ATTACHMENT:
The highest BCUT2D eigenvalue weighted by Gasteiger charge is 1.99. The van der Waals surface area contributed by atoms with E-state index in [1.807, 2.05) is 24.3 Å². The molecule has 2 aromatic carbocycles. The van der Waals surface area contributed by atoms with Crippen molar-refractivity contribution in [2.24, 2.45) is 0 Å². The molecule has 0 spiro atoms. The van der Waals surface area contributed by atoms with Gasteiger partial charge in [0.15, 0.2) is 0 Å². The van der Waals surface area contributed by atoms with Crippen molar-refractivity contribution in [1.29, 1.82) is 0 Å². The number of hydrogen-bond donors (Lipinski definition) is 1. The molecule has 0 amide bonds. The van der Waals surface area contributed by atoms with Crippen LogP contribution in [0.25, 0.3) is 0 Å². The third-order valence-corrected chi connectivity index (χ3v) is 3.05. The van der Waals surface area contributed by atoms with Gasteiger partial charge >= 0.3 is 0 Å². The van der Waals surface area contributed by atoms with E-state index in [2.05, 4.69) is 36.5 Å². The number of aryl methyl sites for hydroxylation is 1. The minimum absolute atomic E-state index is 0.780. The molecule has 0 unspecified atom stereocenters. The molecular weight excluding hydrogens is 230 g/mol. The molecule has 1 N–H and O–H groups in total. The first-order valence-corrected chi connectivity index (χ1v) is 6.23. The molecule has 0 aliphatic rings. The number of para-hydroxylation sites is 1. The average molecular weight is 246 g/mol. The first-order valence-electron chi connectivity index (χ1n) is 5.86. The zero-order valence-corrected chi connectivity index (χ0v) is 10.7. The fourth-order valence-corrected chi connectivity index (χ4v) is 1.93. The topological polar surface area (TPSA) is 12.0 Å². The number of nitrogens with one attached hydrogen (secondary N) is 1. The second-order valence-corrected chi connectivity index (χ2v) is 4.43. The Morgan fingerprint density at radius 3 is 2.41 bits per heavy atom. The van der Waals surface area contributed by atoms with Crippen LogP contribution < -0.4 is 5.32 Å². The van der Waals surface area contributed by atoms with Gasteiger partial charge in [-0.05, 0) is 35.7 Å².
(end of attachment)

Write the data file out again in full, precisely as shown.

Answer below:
The highest BCUT2D eigenvalue weighted by Gasteiger charge is 1.99. The van der Waals surface area contributed by atoms with E-state index in [1.807, 2.05) is 24.3 Å². The molecule has 2 aromatic carbocycles. The van der Waals surface area contributed by atoms with Crippen molar-refractivity contribution in [2.24, 2.45) is 0 Å². The molecule has 0 spiro atoms. The van der Waals surface area contributed by atoms with Gasteiger partial charge in [0.15, 0.2) is 0 Å². The van der Waals surface area contributed by atoms with Crippen molar-refractivity contribution in [1.29, 1.82) is 0 Å². The number of hydrogen-bond donors (Lipinski definition) is 1. The molecule has 0 amide bonds. The van der Waals surface area contributed by atoms with Crippen LogP contribution in [0.25, 0.3) is 0 Å². The third-order valence-corrected chi connectivity index (χ3v) is 3.05. The van der Waals surface area contributed by atoms with Gasteiger partial charge >= 0.3 is 0 Å². The van der Waals surface area contributed by atoms with E-state index in [2.05, 4.69) is 36.5 Å². The number of aryl methyl sites for hydroxylation is 1. The minimum absolute atomic E-state index is 0.780. The molecule has 0 unspecified atom stereocenters. The molecular weight excluding hydrogens is 230 g/mol. The molecule has 1 N–H and O–H groups in total. The first-order valence-corrected chi connectivity index (χ1v) is 6.23. The molecule has 0 aliphatic rings. The number of para-hydroxylation sites is 1. The average molecular weight is 246 g/mol. The first-order valence-electron chi connectivity index (χ1n) is 5.86. The zero-order valence-corrected chi connectivity index (χ0v) is 10.7. The fourth-order valence-corrected chi connectivity index (χ4v) is 1.93. The topological polar surface area (TPSA) is 12.0 Å². The number of nitrogens with one attached hydrogen (secondary N) is 1. The second-order valence-corrected chi connectivity index (χ2v) is 4.43. The Morgan fingerprint density at radius 3 is 2.41 bits per heavy atom. The van der Waals surface area contributed by atoms with Crippen LogP contribution < -0.4 is 5.32 Å². The van der Waals surface area contributed by atoms with Gasteiger partial charge in [-0.05, 0) is 35.7 Å².